There’s salt in the air again, we can smell it. The seaside town of Mui Ne is a mark on the map for many travellers for beach time, sunshine and flash bars; for us though the primary function of this seaside oasis has nothing to do with sun or sand and everything to do with grease and grime. It’s time to get the oil changed in the bikes. As a testament to the mechanical fortitude of our machines they need oil changed every 200km; this is set to be a love hate relationship. We are however outlaying our first cash for our bikes so a commitment of sorts is being made and thus, the new additions to our families need names. For reasons that should be obvious two of the recently named wallabies get the mantle, Rob and Greg; based on rugby skill alone of course.
From the satellite resort section of the beach we pry ourselves free to venture the 7km into town to find our mechanic who will validate these new trysts, we’ll go soon we promise ourselves. If there was a travelling mode we would decry with venom before leaving on this adventure it would be exactly this: sitting by the pool doing nothing. Guiltily we give into the punishing day that was yesterday and soak up a little slice of much needed torpor we didn’t realise we needed. There’s a glorious beach just a minute or so walk away but it just seems too far, instead it’s off the deck chair and into town we go for jobs we must do in place of relaxation we want to do.
Past the glittering turquoise beach we splutter to town so sadly unable to conjure the time and space for carefree swimming in the ocean. Mui Ne is a coastal town for all money, small scale development crowds a main street only to ebb quickly to nothing just behind the one street that really matters. Street carts dot the occasional piece of blank space, guys on scooters offer rides incessantly, there’s fruit on mats in front of the market and a veil of hectic buzz replaces the usually languid shrug of a life at ease. There’s variations that Vietnam throws up but on many measures we aren’t as distant from the small beachside town feel we know from home.
We find our mechanic by chance more than anything as street numbers in Vietnam seem more like a lottery draw than any sequence of reason, 401 should be beside 35; makes total sense right? We win lotto though and find him smothered in grease and happy disposition, like the rest of this industrious culture he cheerily declares half an hour for two oil changes and changing the rear suspension on my bike. That was alarmingly easy. Main chore seemingly sorted it’s time for the serious business, market time for clothing that can keep out the sun followed by coffee and food. Who are we kidding, food and coffee come first.Beef noodle soup and pork and rice fit into a neat little food category of Vietnamese invention: a bit average by current standards but genuinely great food. Vietnamese food sets a high bar to fall from but nothing seems to tumble very far, we’re ready to throw it out there; Vietnam is very possibly the greatest food culture on earth. Coffee again is a dense chocolatey caffeine punch in the face that we’re already getting addicted to, all the energy we need for local market time. Long pants, gloves and face masks will hopefully mean no repeat of the lobsters in white boy clothing of yesterday, a long road sits before us and the sun is unlikely to shine any less as the days roll on.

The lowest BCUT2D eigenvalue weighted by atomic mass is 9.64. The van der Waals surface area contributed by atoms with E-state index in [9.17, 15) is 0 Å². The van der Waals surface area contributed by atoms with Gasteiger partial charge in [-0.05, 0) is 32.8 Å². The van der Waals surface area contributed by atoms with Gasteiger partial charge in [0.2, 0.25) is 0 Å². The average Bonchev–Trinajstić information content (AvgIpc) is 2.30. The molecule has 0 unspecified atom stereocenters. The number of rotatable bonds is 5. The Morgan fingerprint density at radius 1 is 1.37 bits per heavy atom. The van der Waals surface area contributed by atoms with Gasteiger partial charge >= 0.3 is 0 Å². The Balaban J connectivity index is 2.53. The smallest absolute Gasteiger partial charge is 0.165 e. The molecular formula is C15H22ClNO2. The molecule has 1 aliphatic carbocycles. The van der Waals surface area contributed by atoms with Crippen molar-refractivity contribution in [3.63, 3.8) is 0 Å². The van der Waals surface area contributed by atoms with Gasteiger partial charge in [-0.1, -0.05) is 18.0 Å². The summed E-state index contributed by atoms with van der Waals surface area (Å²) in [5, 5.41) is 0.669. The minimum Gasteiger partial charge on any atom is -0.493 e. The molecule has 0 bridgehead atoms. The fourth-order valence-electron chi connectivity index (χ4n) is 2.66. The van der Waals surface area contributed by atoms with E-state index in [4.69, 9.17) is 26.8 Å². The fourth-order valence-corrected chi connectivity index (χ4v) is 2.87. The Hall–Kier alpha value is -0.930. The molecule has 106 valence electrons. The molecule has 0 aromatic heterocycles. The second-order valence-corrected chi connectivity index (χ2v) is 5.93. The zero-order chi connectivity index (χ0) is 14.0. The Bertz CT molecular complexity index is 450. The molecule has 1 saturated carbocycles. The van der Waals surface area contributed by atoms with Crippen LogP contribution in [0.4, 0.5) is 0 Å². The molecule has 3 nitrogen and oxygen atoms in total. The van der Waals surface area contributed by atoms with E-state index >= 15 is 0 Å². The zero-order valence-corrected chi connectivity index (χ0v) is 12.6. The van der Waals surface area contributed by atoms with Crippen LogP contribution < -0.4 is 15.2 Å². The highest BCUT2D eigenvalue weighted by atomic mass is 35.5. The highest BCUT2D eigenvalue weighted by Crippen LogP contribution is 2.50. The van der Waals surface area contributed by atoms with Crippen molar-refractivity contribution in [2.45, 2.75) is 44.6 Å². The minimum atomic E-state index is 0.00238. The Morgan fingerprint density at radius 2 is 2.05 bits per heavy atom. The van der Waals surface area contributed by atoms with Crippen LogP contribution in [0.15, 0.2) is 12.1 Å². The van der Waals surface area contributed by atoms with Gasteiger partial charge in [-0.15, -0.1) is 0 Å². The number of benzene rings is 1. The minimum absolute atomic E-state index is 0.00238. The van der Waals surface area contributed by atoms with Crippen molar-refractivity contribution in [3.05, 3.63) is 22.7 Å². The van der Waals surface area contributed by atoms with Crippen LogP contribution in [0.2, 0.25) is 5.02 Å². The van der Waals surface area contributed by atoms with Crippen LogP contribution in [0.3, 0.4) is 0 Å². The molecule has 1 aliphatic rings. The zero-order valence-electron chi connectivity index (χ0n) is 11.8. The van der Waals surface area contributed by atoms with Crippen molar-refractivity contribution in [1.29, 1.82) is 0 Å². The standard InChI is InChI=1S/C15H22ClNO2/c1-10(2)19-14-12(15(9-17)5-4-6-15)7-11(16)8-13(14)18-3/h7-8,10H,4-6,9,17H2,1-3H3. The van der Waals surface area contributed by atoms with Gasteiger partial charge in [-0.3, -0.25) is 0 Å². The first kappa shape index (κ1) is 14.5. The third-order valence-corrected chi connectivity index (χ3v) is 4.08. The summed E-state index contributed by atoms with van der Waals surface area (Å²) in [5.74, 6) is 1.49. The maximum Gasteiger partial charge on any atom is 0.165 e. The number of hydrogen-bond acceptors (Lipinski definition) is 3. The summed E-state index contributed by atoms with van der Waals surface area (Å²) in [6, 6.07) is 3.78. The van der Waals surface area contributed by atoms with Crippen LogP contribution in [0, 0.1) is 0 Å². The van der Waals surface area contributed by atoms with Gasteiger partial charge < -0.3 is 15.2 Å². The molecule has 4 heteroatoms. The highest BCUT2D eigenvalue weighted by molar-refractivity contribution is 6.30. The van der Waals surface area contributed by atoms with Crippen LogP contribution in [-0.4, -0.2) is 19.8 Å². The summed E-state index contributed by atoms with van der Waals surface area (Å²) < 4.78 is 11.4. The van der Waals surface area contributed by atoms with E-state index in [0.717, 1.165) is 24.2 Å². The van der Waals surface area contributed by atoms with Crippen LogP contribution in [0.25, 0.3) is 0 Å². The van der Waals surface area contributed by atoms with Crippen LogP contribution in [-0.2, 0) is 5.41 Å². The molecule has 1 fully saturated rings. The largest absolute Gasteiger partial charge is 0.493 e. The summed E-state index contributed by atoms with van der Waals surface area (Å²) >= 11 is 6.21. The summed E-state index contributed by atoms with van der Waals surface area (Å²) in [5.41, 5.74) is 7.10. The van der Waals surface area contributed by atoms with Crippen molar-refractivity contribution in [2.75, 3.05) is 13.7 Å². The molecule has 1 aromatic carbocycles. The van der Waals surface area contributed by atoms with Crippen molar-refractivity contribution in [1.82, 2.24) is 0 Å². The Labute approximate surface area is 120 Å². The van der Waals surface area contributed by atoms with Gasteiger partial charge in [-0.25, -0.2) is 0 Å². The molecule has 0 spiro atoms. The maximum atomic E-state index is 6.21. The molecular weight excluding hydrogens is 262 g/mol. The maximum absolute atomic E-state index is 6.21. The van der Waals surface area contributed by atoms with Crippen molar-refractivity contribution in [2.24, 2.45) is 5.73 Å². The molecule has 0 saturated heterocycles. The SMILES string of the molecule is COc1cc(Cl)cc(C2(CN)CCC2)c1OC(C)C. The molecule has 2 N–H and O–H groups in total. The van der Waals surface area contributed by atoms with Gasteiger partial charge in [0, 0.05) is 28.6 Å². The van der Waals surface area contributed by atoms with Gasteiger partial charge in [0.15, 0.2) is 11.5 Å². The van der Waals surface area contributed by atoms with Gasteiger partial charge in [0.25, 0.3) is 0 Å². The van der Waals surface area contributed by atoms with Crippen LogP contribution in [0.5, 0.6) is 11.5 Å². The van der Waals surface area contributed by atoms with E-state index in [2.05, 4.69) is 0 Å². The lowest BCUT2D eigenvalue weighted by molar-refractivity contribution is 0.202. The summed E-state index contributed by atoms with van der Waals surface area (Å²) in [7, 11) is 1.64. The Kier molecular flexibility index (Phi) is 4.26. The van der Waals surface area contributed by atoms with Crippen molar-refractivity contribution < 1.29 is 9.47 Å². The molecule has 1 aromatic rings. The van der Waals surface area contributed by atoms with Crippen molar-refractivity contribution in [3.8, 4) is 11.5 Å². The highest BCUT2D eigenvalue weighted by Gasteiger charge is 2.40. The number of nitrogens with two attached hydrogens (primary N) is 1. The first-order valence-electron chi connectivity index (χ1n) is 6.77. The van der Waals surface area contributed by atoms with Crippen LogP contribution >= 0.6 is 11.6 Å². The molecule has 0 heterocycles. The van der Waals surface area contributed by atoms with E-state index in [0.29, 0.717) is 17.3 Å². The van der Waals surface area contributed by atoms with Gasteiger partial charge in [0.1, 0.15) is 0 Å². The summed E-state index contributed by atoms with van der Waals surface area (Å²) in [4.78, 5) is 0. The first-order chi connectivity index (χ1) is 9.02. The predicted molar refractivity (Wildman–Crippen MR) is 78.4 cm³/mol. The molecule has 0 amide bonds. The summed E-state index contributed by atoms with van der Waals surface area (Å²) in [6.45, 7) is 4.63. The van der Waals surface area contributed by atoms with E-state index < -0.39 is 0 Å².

After our scout around Mui Ne the few markers of difference we know from home seem even softer around the edges, hot bitumen scalds our rubber thongs as we walk on the road that has no footpath, a bag of fruit dangling from our hands. The world rushes by but not a care sticks to us in the quintessential beachside town too far away from home to feel this familiar. Back from the cheeriest mechanic ever Greg And Rob are in fine fettle again, Greg doesn’t even wobble all over the place at every bump anymore, I’m starting to feel like we might even have a chance of making it all the way to Hanoi. I can dare to dream.
From the dizzy heights of grand Angkor to the depths of despair of human making in the killing fields and the war remnants museum there’s been a heavy dose of high emotion lately, Asia just doesn’t do lethargic passé moments. We dip in the pool, have a beer earlier in the day than we should and chew the fat with a few other travellers in a picturesque coastal town in what would commonly be called the essential holiday experience. It’s a shift for us to see it that way. Riding high on a mixture of inspiration, outrage, romance, grandeur and sunburn Mui Ne delivers the slow down we didn’t even know we needed in a country that deals out a dream day when all it’s trying to do is slide you the joker in its pack.